No sooner had the words dropped from his mouth, his father raised his hand, a resounding thud echoing across the bare aangan as it struck his cheek. Cheek stinging with pain, a soft whimper escaped Arjun’s lips. Before he had the chance to recoil, another hand struck across his other cheek; pain surged through his entire face.

“What – makes – you – think – you – have – a – choice?” his father snarled, each word punctuated by a kick to Arjun’s legs.

Tears welled up in Arjun’s eyes and he shut them tightly, hoping they would stay tightly locked inside. With each blow, his confidence wavered. His sister’s face flashed in his mind, swimming in memories, and his heart clenched when he thought of her finding out the news and how she would react.

After receiving several kicks, he finally voiced what had been running through his mind. “How can you do this to me? How can you do this to us? How can you send me to a place where I’ll be used? How can you do that to your only son? ” And against his will, a tear, in theatrical slowness, dripped down his cheek.

Baba, please, please, don’t do this,” Arjun said, his voice cracking. At that moment, he didn’t care whether he looked weak or even desperate. He just could not leave.

His father’s hand halted in mid-air; his expression closed up.

He peered into his son’s face and maybe, Arjun thought – with every inch of hope he could muster- just maybe, his eyes softened a little. Maybe he was seriously contemplating his words, maybe he regretted the decision in the first place, maybe whatever love he had left for his son had risen to the surface, bubbling, taunting him to change his mind.

The silence that had inundated them was suffocating, impossible to escape.

Finally, his father’s hand curled into a fist and gulping, he looked into his son’s hopeful eyes, and without batting an eyelash, said, “You’re leaving tomorrow morning.” With those words, he turned around and trudged up the same path that he’d come, unaware of the havoc he’d unleashed.

Arjun’s muffled sobs came alive. That was the first time in his life he’d cried for himself. All of his feelings that had been dormant over the past couple of years were now accruing, slowly permeating to each and every part of his body.  He rubbed the butts of his palms into his eyes but that did little to stop a fresh batch of tears from welling up in his eyes.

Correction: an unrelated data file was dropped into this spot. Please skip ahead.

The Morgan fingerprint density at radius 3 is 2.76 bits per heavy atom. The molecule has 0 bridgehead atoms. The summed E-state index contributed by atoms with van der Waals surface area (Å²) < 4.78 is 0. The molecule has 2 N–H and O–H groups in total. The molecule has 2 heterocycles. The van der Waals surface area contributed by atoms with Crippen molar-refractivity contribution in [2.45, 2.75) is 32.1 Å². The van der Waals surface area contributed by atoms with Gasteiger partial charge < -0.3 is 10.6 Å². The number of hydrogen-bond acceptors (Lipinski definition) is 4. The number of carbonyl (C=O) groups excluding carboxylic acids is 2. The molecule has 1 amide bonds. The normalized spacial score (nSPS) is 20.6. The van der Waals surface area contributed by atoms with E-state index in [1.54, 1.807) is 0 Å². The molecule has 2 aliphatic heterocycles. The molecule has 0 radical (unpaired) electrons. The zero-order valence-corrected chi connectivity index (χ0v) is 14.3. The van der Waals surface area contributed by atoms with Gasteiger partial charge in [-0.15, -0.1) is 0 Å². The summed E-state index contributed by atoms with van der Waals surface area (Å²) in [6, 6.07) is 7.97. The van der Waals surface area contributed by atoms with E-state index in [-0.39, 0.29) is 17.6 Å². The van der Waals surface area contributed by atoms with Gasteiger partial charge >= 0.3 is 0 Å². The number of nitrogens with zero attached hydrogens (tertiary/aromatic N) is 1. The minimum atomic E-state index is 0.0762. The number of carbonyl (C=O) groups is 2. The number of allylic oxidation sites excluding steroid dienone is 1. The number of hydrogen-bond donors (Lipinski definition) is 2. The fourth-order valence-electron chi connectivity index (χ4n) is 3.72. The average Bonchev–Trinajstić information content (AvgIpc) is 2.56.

He felt like an absolute failure.

Or maybe he was.

He hadn’t accomplished anything in his life and the only thing he’d ever wanted was to look after his sister, the only person he had left. Now, he couldn’t do even do that. If that wasn’t failure, he did not know what was.

Footsteps echoed in their mud house and he did not have to look up to know that it was Laxmi.

Hastily, he ran his hands across his cheeks, wiping any remnants of his tears despite knowing that she’d heard everything.

She ran towards him, her cherubic face dampened with tears. “Dada, don’t go, please.” She threw her arms around him, enveloping him a hug. “I can’t lose you too.”

He knew it was pointless to lie but he could not bring himself to speak the truth. He gulped uncomfortably. Any sentence that sprung to his mind seemed to wilt and die in his mouth before he had a chance to utter it.

The words ringing in his ears, he shook his head. “I don’t know what to do.” He glanced at her face. “I can’t leave you here alone with him.”

“I hate him, Dada, I hate him so much,” she said, her voice laced with bitterness.

He rested his chin on her shoulder and stroked her back. “I do too.”

Somewhere deep within the thoughts floating through his mind at that moment, he wondered whether his father would look after Laxmi, now that there was no one else left. Maybe he would even send her to the new school that had recently opened up, the one where all the children of the village now went to; an opportunity that he himself had missed out on when he had to drop out in the third grade after his mother eloped.

As his sister went inside, insisting that she would make dinner, his incoherent thoughts became more and more defined, solidifying every second because deep within he knew he had no other choice and maybe because he thought his sister could possibly lead a better life here. If only, somehow, he could persuade his father to send Laxmi to school where he knew she would be in safe hands and he could secure her future. She deserved that, in the very least. If things went well for him in Kathmandu, a couple of years along the line, maybe he could even ask her to stay with him when he could afford to send her to a good college. At least in the city, he had options. He could search for Tara didi or even his mother. Maybe he could find a family again.

The more he pondered his options, the more his decision became clear. At the end, he had no option and despite being stuck with that, he was still trying to find the silver lining in the conclusion.

Amidst the chaos in his brain, his final verdict rose to the surface. It shone vibrantly, incandescent in his mind, clear and resolute.

He had to go.

Bile rose in his throat as he now thought of Kathmandu, the place that was tearing him away from everything he ever had.

He released a deep breath and raked a hand through his hair.

As Arjun gazed out at the sky, watching as it succumbed to darkness, he thought of the future that lay ahead of him.